Friday, February 27, 2009

center of my joy (Richard Smallwood)

Great song from Richard Smallwood. This must be the black gospel version of Bill Gaither's Homecoming videos. Now THESE I'd like to see!! :-)

and then "Journey" from Richard's most recent CD, with Kim Burrell singing the solo. One of the best jazz singers in gospel music!!

and then (totally unrelated) this cool violin solo (trio) cover of Coldplay's "Viva La Vida".

Happy Friday!

Friday, February 20, 2009

always smiling?

I read this several months ago, but for some reason my mind keeps coming back to this, so I thought I'd post it here.
Any study of the life of the apostle Paul requires a serious look at the subject of pain. Suffering is not a pleasant subject to explore, especially in our western culture. Perhaps you heard, as I did growing up, that, “Pain and suffering come from the devil. Since God wants His servants well and free of pain, healing and happiness are of the Lord.” That sounds great. The problem is, it’s neither true nor biblical. The devil is not always the one responsible for the pain and suffering in our lives. You may be surprised to know that there are times when pain comes as part of God’s sovereign plan to prepare us as useful servants. He knows what is best for us in light of what He’s doing in us.


Our theology gets fuzzy here in these United States because of our addiction to the creature comforts. I’m not the first to observe this. Well-known pastor and theologian, Helmut Thielicke, after an extended visit to the States was asked what he believed was the greatest defect among American Christians. His answer: “They have an inadequate view of suffering.” How’s that for insightful?

I smiled as I read John R. W. Stott’s comments on the subject of suffering as he reflected on Romans 8:22—23. First, let’s look at the verses before we consider Stott’s observation.
For we know that the whole creation groans and suffers the pains of childbirth together until now. And not only this, but also we ourselves, having the first fruits of the Spirit, even we ourselves groan within ourselves, waiting eagerly for our adoption as sons, the redemption of our body.
Romans 8:22—23
Explaining Paul’s words to the Romans, John Stott writes, “It is not only our fragile body (s_ma) which makes me groan; it is also our fallen nature (sarx), which hinders us from behaving as we should, and would altogether prevent us from it, were it not for the indwelling Spirit (7:17,20). We long, therefore, for our sarx to be destroyed and for our s_ma to be transformed. Our groans express both present pain and future longing. Some Christians, however, grin too much (they seem to have no place in their theology for pain) and groan too little.

The man has grown weary of the perpetual Christian grin—frankly, so have I. If you groan and allow your countenance to reflect any measure of inner turmoil, people frown at you judgmentally, as if to suggest you’re not walking in the Spirit. Don’t get me wrong. I find nothing offensive about Christians laughing. I wrote an entire book affirming that God’s people need to laugh more. Laughter demonstrates authenticity in our lives. I simply believe there’s no need to glue a permanent Cheshire grin to our faces, lest we look like we’re not living a victorious Christian life. If a fellow believer tells you he’s going through a particularly tough time, I urge you not to insist he smile. (I tell the folks at the church not to ask me to listen to one of my tapes on joy when they notice I’m feeling down.) Don’t urge people to sing along with you on some tune you think they should be singing. Sometimes we just don’t feel like singing or smiling. Matter of fact, there are times it’s hypocritical to paste a smile on your face.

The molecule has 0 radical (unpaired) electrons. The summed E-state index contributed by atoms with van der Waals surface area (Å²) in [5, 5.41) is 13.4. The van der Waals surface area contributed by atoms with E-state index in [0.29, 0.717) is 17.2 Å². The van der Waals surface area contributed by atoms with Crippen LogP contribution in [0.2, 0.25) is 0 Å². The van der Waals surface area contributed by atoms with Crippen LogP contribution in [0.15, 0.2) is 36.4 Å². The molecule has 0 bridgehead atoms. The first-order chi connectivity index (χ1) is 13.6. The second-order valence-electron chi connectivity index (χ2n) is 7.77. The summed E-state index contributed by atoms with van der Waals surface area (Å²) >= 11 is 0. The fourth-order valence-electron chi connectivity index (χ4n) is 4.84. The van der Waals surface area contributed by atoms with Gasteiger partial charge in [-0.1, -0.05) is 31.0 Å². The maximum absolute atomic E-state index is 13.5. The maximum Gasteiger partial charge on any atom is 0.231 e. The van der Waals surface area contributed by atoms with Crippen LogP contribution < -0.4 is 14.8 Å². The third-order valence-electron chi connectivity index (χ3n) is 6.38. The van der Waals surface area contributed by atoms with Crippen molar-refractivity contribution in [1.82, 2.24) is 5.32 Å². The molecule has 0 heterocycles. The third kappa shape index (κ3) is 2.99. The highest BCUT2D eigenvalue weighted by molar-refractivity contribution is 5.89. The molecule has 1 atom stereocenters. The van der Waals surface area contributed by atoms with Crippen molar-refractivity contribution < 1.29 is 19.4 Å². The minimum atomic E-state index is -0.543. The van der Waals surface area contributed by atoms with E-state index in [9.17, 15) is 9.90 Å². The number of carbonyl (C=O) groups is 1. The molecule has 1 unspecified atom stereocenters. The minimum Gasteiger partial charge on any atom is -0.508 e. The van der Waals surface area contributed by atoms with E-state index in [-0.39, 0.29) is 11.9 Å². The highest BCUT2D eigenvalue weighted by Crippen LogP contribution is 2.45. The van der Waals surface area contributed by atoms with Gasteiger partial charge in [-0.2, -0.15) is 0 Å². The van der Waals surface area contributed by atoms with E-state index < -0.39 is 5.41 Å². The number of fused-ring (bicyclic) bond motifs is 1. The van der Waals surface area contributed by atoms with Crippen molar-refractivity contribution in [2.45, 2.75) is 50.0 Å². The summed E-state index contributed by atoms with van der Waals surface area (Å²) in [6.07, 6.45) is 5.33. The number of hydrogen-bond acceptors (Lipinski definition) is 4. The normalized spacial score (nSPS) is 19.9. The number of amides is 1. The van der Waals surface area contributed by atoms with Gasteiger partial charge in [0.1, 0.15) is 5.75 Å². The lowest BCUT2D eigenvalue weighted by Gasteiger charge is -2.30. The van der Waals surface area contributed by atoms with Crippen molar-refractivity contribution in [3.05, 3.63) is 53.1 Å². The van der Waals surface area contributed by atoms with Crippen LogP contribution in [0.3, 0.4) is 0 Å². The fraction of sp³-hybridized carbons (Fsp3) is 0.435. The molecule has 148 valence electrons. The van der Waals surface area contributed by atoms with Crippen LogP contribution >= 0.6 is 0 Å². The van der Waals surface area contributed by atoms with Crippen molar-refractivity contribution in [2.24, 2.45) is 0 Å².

Folks who know me well know I don’t linger very long in the doldrums—rarely do I slip into extended periods of depression. I’m not melancholy by nature. But frankly, I find some days pretty close to tragic (September 11, 2001, comes to mind). There are days when my heart feels so heavy I dread preaching, or writing, or doing anything else related to the work of the ministry. Those are the days I don’t grin. Yet regardless of how I feel, my responsibility is to communicate the truth—even when that truth is hard to deliver and even harder to receive. So I’ve not written these words necessarily to comfort you. That’s God’s work, ultimately.

My desire is to help equip you for what life will inevitably sling across your path. I understand you may be bearing a burden or heartache the likes of which I’ve never known. You may be living with pressures or some debilitating physical disease or emotional pain I couldn’t even begin to imagine. In almost four decades of pastoral ministry, I’ve often seen the evidence of inner turmoil surface on the faces of God’s people. It is in those times, when I feel at a loss to offer encouragement, that I am most thankful for the Scriptures. In God’s Word we not only discover His will for our lives, we find words of genuine comfort for those times when life comes unglued.

All this brings us back to Saul of Tarsus. A day rarely passed in his Christian life when he didn’t face intense pain, suffering, and/or pressure — almost all of which were related to the harshness of life and the hardships of ministry. Thankfully, he doesn’t keep those experiences to himself. He bares his soul and lets the unedited truth flow.

- Charles Swindoll, “Paul”, p.91-93
He goes on in "Paul" to address the thorn in the flesh... maybe some posts/quotes on that at a later date!

blessed assurance (Aretha)

Old school this Friday! Aretha Franklin sings Blessed Assurance. Now this is the way it should be sung!!

Monday, February 16, 2009

comedy and absurdity